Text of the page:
Monitoring Crabs from Space with GPS Tracking

9 May 2013

GPS tracking reaches new heights with the ability to track free-roaming land crabs on Christmas Island.

Researchers from the Max Planck Institute for Chemical Ecology in Germany are studying the long-term movements and migration habits of the coconut crab (Birgus latro).

The Coconut crab is a crustacean living on various tropical islands in the Indo-Pacific, prominently on Christmas Island. With help from scientists at the Zoological Institute at the University of Greifswald, researchers from the Max Planck Institute is incorporating advanced GPS tracking technology in hopes of monitoring the crab’s behavior.

The Burgus latro crab is the largest land-living arthropod in the world at approximately 4 kg. It is appropriate nicknamed the giant robber crab and can live up to 60 years. The robber crabs have a leg span of approximately 3.3 feet and belong to a group of exoskeleton animals, including arachnids, insects, and crustaceans.

Christmas Island in the Indian Ocean is where the crab monitoring study took place, due mostly to the fact that is a mostly undisturbed population of the coconut crab. 55 male robber crabs were outfitted with GPS tracking tags and were monitored between 2008 and 2011. The GPS tracking devices provided researchers with over 1,500 days of data which included their normal, everyday activity. Many of the crabs had the GPS tags equipped for 3 months.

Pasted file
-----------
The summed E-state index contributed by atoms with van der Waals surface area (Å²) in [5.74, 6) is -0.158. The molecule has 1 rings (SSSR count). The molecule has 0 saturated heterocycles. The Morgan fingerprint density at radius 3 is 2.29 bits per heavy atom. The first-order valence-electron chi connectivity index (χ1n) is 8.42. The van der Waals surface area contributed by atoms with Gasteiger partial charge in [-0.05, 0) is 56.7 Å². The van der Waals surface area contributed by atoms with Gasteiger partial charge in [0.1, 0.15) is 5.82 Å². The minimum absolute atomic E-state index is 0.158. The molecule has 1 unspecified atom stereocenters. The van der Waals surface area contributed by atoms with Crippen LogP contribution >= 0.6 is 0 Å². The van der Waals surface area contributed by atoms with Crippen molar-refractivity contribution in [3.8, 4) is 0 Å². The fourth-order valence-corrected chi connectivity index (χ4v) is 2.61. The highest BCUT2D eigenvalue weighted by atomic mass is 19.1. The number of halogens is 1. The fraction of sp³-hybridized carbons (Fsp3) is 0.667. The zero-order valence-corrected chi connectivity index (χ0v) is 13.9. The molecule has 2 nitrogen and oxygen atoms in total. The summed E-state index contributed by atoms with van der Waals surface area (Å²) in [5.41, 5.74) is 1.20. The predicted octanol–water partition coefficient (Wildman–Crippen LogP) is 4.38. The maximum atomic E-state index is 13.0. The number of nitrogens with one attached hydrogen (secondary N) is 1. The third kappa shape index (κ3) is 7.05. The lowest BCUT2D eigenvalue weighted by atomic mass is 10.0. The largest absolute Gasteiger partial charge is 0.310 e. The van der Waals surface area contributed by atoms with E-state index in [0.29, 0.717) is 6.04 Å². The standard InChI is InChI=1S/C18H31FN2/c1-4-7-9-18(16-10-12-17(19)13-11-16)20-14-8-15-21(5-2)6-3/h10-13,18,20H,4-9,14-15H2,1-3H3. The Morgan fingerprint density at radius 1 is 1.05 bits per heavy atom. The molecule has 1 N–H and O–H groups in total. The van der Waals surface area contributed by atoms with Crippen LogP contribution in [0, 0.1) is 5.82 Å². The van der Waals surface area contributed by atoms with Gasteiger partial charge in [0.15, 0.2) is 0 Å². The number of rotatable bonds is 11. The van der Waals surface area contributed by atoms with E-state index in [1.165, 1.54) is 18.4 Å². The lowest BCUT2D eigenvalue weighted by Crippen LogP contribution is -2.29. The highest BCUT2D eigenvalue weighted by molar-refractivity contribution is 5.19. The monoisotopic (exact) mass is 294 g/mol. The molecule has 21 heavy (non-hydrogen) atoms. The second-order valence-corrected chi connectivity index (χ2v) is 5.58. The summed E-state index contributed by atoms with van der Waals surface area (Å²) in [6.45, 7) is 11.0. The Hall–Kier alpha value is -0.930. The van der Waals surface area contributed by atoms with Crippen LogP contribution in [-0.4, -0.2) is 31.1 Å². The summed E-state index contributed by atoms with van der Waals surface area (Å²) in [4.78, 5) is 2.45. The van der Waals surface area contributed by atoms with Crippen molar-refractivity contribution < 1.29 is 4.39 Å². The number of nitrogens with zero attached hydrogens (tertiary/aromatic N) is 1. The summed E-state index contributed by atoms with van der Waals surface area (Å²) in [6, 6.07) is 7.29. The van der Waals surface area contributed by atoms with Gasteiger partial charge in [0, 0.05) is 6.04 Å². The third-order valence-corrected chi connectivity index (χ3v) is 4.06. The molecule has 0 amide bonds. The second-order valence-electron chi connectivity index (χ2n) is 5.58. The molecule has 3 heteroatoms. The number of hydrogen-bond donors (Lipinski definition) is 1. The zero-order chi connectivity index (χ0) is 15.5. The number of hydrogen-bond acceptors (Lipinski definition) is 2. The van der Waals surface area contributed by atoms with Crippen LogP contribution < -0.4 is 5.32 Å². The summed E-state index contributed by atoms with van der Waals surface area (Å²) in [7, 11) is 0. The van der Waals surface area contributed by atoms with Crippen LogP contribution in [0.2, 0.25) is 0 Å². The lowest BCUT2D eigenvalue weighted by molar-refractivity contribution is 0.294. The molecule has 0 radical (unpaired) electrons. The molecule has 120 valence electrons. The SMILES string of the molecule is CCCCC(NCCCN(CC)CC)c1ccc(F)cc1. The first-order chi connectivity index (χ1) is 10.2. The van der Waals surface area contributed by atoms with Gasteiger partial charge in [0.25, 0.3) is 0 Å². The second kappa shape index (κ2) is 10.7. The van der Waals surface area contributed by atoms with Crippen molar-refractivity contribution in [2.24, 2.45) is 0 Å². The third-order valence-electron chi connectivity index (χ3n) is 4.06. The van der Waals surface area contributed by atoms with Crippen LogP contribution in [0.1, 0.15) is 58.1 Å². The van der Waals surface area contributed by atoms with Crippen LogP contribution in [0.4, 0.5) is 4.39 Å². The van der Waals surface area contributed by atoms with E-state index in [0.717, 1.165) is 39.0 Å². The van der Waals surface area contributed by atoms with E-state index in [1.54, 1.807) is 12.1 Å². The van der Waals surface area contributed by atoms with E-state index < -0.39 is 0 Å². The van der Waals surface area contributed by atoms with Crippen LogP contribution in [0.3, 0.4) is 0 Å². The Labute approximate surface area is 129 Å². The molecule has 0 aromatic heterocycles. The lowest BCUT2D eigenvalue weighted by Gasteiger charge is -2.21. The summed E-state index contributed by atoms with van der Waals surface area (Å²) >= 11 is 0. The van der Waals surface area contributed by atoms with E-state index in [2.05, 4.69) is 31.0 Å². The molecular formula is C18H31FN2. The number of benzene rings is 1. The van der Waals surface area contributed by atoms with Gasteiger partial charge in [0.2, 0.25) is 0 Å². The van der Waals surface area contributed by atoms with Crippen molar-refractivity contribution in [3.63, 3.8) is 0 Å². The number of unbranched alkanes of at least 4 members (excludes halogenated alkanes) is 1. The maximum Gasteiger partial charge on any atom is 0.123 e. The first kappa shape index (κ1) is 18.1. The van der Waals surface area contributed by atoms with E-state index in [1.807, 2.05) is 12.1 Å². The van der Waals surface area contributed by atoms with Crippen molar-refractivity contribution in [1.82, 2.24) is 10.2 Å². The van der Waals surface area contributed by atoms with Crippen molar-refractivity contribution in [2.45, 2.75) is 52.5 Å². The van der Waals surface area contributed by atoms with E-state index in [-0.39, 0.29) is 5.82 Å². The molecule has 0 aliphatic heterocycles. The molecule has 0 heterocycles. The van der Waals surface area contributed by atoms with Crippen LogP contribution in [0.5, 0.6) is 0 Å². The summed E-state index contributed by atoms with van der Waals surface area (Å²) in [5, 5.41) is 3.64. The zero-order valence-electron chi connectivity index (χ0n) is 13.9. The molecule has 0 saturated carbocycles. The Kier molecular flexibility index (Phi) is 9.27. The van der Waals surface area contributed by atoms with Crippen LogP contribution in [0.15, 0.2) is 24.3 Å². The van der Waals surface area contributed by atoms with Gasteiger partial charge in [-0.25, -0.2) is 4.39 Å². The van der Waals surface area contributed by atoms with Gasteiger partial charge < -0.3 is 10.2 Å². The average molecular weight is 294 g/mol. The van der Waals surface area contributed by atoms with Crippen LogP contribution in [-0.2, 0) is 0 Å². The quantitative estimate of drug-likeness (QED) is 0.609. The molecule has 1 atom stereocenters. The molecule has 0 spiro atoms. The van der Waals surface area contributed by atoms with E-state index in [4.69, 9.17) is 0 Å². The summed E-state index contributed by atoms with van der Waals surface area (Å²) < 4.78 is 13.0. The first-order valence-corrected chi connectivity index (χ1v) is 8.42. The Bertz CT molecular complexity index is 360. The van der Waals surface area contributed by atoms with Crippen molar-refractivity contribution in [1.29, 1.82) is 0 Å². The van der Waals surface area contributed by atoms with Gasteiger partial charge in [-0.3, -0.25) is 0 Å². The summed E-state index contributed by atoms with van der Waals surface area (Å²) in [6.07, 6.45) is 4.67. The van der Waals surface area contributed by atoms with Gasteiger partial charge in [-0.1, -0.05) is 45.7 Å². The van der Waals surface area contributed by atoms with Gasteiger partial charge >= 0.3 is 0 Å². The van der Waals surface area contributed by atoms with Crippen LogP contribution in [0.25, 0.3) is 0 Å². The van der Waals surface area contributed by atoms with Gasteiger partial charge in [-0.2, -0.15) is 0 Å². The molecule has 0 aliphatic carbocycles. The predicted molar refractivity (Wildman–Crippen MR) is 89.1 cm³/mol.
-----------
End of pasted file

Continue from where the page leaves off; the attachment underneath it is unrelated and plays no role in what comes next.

The GPS data revealed short and long distance movements, including migration from the Indian Ocean coast to the inland rainforest on Christmas Island. Monitoring included not only migration but saltwater drinking, foraging, and mating. One interesting fact that arose from the data was that these robber crabs are able to home across long distances; many of the crabs traveled up to 3 miles in search of mates, food, and saltwater.

The GPS tags were programmed so that they would monitor and record the crab’s positions for several months in intervals of an hour. They also had accelerometers which would record the crab’s movements in various directions which further explained the depth of their activity.

In order to not disturb the crabs being monitored, scientists downloaded the data once a week with a radio link that had a 200-meter range. The radio impulses allowed for localization of the robber crabs with a wireless connection. This is the same technology used for studying bird migration, sharks, manta rays, turtles, and other wildlife.

From the study, scientists and researchers were able to learn more about the Burgus latro crabs including where they migrate, how long they travel for food and water, everyday behaviors and mating habits.

If it wasn’t for modern GPS technology, the Burgus latro crabs would still remain a mystery to scientists.  GPS technology continues to be the leading research tool for monitoring crabs and other wildlife.

Stay tuned for more posts on how GPS tracking technology is being used in wildlife conservation.

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